A little over a month ago, I was notified that my former professor has been suspended for three years without pay. The outcome has been long in the making; I filed my complaint in March 2016. The process has been mostly silent.
First there was a five-month investigation, during which most of my colleagues were not informed by the administration that a professor in their department had been accused of serious violations of the faculty code of conduct and that the accusations had been taken seriously enough to warrant an extensive investigation. Then, after the investigation concluded, and upheld almost all my allegations, there was an opaque — and for me, traumatic — privilege and tenure process.
Then nothing. Then silence.
After the investigation first concluded, and I had no idea what was going to happen next, I looked for answers. I wanted to find traction and a sense of solidity under an ever-shifting ground, a maze of legal rules I had to discover myself.
It felt to me, at every turn, like I was the least valuable person involved. When I asked that the respondent not be present in the hearing, my request was denied. When I asked the department chair for a meeting shortly after the investigation concluded, I was asked to wait until he had received “official notification.” It felt to me that sticking with procedure was far more important than my ability to participate.
In the absence of any other information, what conclusion could I possibly have drawn, other than that I, as a student, wasn’t a priority?
And shouldn’t it be the students, first and foremost, who matter?
The investigation finished in October 2016. Finally, I thought. We could talk about it. His students could be informed. I’d met some of them. They reminded me of myself — similar insecurities, the same fears.
I remembered what he’d said to me: that my other advisers were “vultures,” that he’d protect me. I’d assumed, of course, that given that the investigation upheld my allegations and because the Chronicle had done some alarming reporting on older cases of his, that people in his orbit should be informed.
So far as I know, they were not. From what I could tell, they knew nothing of the investigation or of the outcome until I went public in the San Francisco Chronicle. As the Chronicle reported later, there was an outcry from the student body in response to a policy that prevents campus from disclosing case information. Only then did the campus offer an alternative class for students. I thought after that happened that we might be able to have more open discussions. I’m still waiting to have an open discussion.
So I waited. I wrote my dissertation. I wrote a story for the New York Times about what I wore to look believable, and I got the attention of an administrator, who asked to meet, but by then I was so angry at the years of silence that I was unwilling to give another minute of my time.
And then I heard the news. And then the Chronicle reported on his suspension. And then a line appeared on his official university biography page, stating that he would be “away” for three years. When I called around recently, asking for clarity on why there wasn’t more information, campus officials told me that these cases are confidential personnel matters that the university can’t comment on.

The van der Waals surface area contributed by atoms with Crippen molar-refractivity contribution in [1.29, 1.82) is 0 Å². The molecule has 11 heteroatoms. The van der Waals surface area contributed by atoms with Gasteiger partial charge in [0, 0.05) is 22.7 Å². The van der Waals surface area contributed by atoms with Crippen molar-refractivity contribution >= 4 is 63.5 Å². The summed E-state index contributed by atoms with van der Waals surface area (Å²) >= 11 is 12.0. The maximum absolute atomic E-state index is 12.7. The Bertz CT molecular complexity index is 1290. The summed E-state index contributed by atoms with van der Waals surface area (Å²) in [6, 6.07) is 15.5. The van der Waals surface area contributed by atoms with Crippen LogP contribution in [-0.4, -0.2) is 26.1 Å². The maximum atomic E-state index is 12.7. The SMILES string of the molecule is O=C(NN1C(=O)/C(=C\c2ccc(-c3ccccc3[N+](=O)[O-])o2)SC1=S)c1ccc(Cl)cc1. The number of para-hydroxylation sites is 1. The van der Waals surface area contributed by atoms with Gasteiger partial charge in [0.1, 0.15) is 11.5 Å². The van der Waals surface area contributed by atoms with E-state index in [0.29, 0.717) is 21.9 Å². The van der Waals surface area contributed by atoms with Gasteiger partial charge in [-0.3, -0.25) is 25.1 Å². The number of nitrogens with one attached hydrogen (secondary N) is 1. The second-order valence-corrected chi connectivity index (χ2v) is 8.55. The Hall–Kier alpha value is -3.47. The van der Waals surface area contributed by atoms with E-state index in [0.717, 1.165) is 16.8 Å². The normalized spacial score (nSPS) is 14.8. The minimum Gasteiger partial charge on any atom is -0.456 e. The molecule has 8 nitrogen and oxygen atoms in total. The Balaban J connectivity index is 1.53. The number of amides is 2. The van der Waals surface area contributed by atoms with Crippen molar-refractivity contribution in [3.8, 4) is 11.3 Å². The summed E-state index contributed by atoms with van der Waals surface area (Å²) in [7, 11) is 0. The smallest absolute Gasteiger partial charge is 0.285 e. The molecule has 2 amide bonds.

None of this offers me any real measure of confidence in support for present or future students.
The university needs to do better by its students. It cannot be up to people like me, who are willing to put our careers and our reputations on the line, again and again. It must be up to those who are tenured, who have careers and protections and who are in positions of real power. Recently, on Facebook, a faculty member told a reporter to ask her and her colleagues if she wanted the suspended professor back. To her I say: Don’t wait to be asked. To all my former professors: Don’t wait to be asked. Speak up.
In the meantime, here are my suggestions to my colleagues, my fellow graduate students. Talk to each other. Reason things out. Share information. Be open. Be willing to be vulnerable. Abuse of power comes through isolation and intimidation. Talk to your professors. Question the seemingly absolute power of some people to destroy, or build, your career.
There are more of us than there are of them. There are more good faculty members who want to educate their students than there are who abuse their positions of power. Stick with the good ones. Don’t back down. Hire lawyers. Hold your faculty accountable. Ask if anyone in the department is under active investigation. If you’re told no, ask if that’s because it’s the truth or because no one’s supposed to say otherwise. If someone’s listed as being “away,” ask why. Ask if you’re allowed to know why. If you’re not, that might be a clue.
Most of all, be unrelenting. This institution can change. I’ve witnessed it change in my time here. Investigation times have been shortened; the privilege and tenure hearing might not be as challenging for the next person; the PATH to Care center is staffed with good, often trauma-informed workers. These changes happened because of the brave students who came before me, who spoke up loudly and publicly, who put their careers on the line and who refused to back down. We can too.
Eva Hagberg Fisher is a doctoral candidate in visual and narrative culture.